Sunday, 3 August 2014

Three Choirs Festival Worcester Elgar The Apostles

Hearing Elgar at the Three Choirs Festival is an experience without parallel. The Three Choirs tradition goes back 300 years, but is so closely connected to Elgar that his spirit seems to hover. Elgar grew up here: understanding the world in which he lived enhances appreciation of his music. Three Choirs regulars (and the staff) are special, too.  They come for fraternity as much as for music, so theyre unusually kind and friendly, "The best of England" in so many ways. Elgar's  The Apostles has been heard in London several times in the last few years, but there is absolutely nothing quite like hearing it in Worcester, and at the Three Choirs Festival. 

As the introduction to the Apostles unfolded,  Adrian Partington conducting the Philharmonia Orchestra, and the Three Choirs Festival Chorus and Youth Choir created an atmosphere of reverence: those gently circulating sonorities might perhaps suggest the movement of cosmic forces. Indeed, Jesus is about to reveal the Beatitudes to his followers. Yet Elgar made great efforts to include the shofar, the valveless trumpet of Judaic tradition, thus connecting the new faith of Jesus to a much more ancient past. In the acoustic of Worcester Cathedral, the sound reverberated around the building. I've never heard it done with such overwhelming impact. Karl-Heinz Stockhausen, who used physical space as part of performance, would have been impressed. How strange and exotic the shofar must have sounded when first heard by Edwardian audiences!  At Worcester, the impact verged on the point of danger, for indeed, the disciples are setting off on a mission into the unknown.  Christians would suffer for their faith, as have the Jews.  There's no need to minimize the portent. Partington places the shofar player high above the orchestra, near the young sopranos who will later sing Alleujia llke a host of angels, distant enough from the audience but not too distant in meaning, It's theologically astute and works well as music.

Partington is an extremely sensitive choral conductor. Three Choirs Festival  Chorus members know him well. This was choral singing of exceptional clarity and character truly worthy of the occasion. Component parts were distinctly defined. One could hear how they operate together, as groups of individuals united by common purpose. Indeed, it was almost as if the score were coming alive. Three Choirs choruses never disappoint, but this was wonderful.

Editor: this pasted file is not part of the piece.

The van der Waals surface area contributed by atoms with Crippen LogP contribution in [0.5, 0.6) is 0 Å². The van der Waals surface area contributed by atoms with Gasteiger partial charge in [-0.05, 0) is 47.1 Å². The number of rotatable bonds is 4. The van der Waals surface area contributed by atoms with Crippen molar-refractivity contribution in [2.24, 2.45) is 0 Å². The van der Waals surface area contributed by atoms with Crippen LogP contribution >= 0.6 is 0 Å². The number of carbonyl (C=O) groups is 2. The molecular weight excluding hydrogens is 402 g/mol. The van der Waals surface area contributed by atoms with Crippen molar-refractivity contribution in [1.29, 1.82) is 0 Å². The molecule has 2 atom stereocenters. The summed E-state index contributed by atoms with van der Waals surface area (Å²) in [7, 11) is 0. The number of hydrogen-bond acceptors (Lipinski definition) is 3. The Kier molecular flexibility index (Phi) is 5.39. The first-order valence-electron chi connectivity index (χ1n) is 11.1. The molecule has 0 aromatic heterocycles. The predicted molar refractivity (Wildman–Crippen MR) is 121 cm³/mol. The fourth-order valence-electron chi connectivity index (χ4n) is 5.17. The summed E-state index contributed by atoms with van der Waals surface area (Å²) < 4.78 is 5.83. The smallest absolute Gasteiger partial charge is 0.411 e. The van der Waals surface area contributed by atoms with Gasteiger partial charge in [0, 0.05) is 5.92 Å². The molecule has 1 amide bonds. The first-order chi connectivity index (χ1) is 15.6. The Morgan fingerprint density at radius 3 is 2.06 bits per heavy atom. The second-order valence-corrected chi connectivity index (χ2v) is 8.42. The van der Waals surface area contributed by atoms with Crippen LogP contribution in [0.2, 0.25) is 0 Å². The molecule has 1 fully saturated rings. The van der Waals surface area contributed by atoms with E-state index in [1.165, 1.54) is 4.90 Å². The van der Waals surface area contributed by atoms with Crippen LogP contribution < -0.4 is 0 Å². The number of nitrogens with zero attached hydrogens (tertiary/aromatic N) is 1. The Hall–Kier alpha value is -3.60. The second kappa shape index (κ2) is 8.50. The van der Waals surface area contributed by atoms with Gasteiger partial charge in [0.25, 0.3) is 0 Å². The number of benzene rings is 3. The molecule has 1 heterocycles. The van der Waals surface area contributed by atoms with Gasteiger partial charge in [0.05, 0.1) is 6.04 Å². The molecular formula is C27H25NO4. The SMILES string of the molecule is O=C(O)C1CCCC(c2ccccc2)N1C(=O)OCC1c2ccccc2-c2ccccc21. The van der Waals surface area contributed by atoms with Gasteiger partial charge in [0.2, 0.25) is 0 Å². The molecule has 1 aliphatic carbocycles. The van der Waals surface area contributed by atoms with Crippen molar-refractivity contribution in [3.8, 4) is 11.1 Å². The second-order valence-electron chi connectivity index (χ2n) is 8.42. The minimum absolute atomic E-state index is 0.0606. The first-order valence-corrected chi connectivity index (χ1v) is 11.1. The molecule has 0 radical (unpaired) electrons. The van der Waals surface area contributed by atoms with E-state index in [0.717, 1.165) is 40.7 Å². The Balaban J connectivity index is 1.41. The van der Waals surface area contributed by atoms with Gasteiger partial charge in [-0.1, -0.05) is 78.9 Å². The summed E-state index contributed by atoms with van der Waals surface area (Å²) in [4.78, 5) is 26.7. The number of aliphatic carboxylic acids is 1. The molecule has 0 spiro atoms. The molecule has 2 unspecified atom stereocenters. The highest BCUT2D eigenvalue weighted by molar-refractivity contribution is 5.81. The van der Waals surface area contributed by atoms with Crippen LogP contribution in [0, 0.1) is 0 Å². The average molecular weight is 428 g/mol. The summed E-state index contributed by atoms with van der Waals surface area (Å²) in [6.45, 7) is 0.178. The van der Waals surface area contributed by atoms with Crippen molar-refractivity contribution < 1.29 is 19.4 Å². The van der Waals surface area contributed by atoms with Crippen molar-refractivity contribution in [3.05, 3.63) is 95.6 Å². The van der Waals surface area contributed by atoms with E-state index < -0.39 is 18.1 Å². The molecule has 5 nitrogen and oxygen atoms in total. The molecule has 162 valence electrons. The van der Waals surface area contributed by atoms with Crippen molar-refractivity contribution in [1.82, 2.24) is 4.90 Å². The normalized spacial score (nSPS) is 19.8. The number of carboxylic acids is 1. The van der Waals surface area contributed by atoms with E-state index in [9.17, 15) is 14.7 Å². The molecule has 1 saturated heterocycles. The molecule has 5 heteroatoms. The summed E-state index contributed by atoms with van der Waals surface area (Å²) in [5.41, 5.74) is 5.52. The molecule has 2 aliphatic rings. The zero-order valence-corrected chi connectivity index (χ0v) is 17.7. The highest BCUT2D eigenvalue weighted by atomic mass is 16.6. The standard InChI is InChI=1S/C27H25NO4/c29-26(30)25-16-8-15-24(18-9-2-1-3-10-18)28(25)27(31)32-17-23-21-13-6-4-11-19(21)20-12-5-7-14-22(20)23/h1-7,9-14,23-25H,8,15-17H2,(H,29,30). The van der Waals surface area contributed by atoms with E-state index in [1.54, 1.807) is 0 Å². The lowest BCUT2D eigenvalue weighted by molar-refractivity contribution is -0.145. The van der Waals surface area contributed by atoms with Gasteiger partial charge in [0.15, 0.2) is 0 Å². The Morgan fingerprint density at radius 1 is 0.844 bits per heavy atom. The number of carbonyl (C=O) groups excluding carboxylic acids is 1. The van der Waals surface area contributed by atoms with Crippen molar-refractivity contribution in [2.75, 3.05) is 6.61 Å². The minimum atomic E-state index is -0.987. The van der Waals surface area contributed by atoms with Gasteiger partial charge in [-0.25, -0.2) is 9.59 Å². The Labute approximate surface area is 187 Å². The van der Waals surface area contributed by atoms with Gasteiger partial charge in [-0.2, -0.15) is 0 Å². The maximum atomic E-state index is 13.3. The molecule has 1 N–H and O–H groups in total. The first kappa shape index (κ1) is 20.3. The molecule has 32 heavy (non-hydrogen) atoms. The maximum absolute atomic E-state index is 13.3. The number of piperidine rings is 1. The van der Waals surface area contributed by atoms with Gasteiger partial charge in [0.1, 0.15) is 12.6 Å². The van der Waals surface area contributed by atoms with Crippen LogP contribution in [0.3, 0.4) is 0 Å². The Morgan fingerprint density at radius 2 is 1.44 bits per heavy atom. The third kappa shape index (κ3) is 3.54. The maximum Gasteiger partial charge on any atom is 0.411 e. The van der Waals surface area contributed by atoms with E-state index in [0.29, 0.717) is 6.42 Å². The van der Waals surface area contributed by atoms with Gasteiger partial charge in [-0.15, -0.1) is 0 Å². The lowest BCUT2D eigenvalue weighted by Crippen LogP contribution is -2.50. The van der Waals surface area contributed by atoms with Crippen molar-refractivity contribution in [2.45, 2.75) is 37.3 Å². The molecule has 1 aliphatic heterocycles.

In comparison, the soloists were relatively uneven, but that's no demerit, given the excellence of the choirs  The  male soloists were a solid foundation, the rock on which Elgar''s music is built. How jolly the apostles sounded together when they first sang "We are the the servants of the Lord"!  The theme recurs repeatedly throughout the music, and  we can identify with them through their trials and tribulations. John Mark Ainsley, Brindley Sherratt and Neal Davies are "luxury casting", strikingly characterized. With his doubts and uncertainties, Judas is a role which modern audiences can relate to. Sherratt (fresh from singing Strauss at the Proms the previous evening - review here) is the bass of choice in this piece because he sings Judas Iscariot with such personality that he creates the part as a personality.  When he repeated the words "Darkness", he made the horror feel palpable. It's a tricky part, with a sudden leap up the scale on "vanish".,plunging to the depths again on the final "darkness".

Marcus Farnsworth sang a steady, youthful Jesus, radiating sincerity. Sarah Fox and Claudia Huckle sang the soprano and mezzo parts.

The Philharmonia Orchestra is one of the best in this country, and their presence has been a great advantage. If the storm sequence seemed somewhat underpowered, they made up for things later: bright, vivid brass, quirkily agile high clarinets, striking horns, lustrous strings and the rolling thunder of the timpani.. But we go to the Three Choirs Festival for more than performance. We go for the astonishing beautiful choirs, for the atmosphere, for the camaraderie, all of which add up to value-added music. "We are the servants of the Lord ! We go forth to the ends of the Earth!" Next year in Hereford!

The photo above, by Mattana, 2008, reveals Jesus and his Apostles in Worcester Cathedral. During the Three Choirs Festival, they're hidden behind the performance space, but we know they're there in spirit. Please read my other posts on Elgar The Apostles, on Elgar, and on Three Choirs  by clicking in the labels below.

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